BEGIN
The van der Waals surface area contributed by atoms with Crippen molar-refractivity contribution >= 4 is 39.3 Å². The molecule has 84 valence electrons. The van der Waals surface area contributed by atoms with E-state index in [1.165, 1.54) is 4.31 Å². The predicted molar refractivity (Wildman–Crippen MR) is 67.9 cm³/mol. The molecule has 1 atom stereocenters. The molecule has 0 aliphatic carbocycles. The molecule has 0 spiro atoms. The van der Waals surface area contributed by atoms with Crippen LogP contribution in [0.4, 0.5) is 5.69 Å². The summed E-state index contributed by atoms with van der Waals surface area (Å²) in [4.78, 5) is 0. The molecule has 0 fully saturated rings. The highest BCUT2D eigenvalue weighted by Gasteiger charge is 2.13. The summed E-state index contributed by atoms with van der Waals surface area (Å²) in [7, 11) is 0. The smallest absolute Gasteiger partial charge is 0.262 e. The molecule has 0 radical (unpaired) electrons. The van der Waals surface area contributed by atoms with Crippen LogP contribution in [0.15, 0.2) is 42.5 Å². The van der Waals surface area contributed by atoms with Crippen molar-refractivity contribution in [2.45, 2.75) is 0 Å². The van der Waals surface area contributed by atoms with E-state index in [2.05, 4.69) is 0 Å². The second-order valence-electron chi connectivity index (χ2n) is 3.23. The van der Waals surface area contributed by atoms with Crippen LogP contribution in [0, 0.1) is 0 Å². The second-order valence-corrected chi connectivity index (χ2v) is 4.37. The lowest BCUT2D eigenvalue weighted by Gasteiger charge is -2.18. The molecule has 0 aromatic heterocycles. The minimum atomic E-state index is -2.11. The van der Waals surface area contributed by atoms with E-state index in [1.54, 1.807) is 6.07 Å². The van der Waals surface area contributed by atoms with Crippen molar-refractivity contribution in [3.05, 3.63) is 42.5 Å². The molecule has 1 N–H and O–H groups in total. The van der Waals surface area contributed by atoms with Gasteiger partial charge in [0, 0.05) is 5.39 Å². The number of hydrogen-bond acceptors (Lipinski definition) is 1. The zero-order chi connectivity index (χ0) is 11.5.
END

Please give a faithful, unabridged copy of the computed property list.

The van der Waals surface area contributed by atoms with Crippen molar-refractivity contribution >= 4 is 39.3 Å². The molecule has 84 valence electrons. The van der Waals surface area contributed by atoms with E-state index in [1.165, 1.54) is 4.31 Å². The predicted molar refractivity (Wildman–Crippen MR) is 67.9 cm³/mol. The molecule has 1 atom stereocenters. The molecule has 0 aliphatic carbocycles. The molecule has 0 spiro atoms. The van der Waals surface area contributed by atoms with Crippen LogP contribution in [0.4, 0.5) is 5.69 Å². The summed E-state index contributed by atoms with van der Waals surface area (Å²) in [4.78, 5) is 0. The molecule has 0 fully saturated rings. The highest BCUT2D eigenvalue weighted by Gasteiger charge is 2.13. The summed E-state index contributed by atoms with van der Waals surface area (Å²) in [7, 11) is 0. The smallest absolute Gasteiger partial charge is 0.262 e. The molecule has 0 radical (unpaired) electrons. The van der Waals surface area contributed by atoms with Crippen LogP contribution in [0.15, 0.2) is 42.5 Å². The van der Waals surface area contributed by atoms with Crippen molar-refractivity contribution in [2.45, 2.75) is 0 Å². The van der Waals surface area contributed by atoms with E-state index in [2.05, 4.69) is 0 Å². The second-order valence-electron chi connectivity index (χ2n) is 3.23. The van der Waals surface area contributed by atoms with Crippen LogP contribution in [0, 0.1) is 0 Å². The second-order valence-corrected chi connectivity index (χ2v) is 4.37. The lowest BCUT2D eigenvalue weighted by Gasteiger charge is -2.18. The molecule has 0 aromatic heterocycles. The minimum atomic E-state index is -2.11. The van der Waals surface area contributed by atoms with E-state index in [1.54, 1.807) is 6.07 Å². The van der Waals surface area contributed by atoms with Crippen molar-refractivity contribution in [3.05, 3.63) is 42.5 Å². The molecule has 1 N–H and O–H groups in total. The van der Waals surface area contributed by atoms with Gasteiger partial charge in [0, 0.05) is 5.39 Å². The number of hydrogen-bond acceptors (Lipinski definition) is 1. The zero-order chi connectivity index (χ0) is 11.5.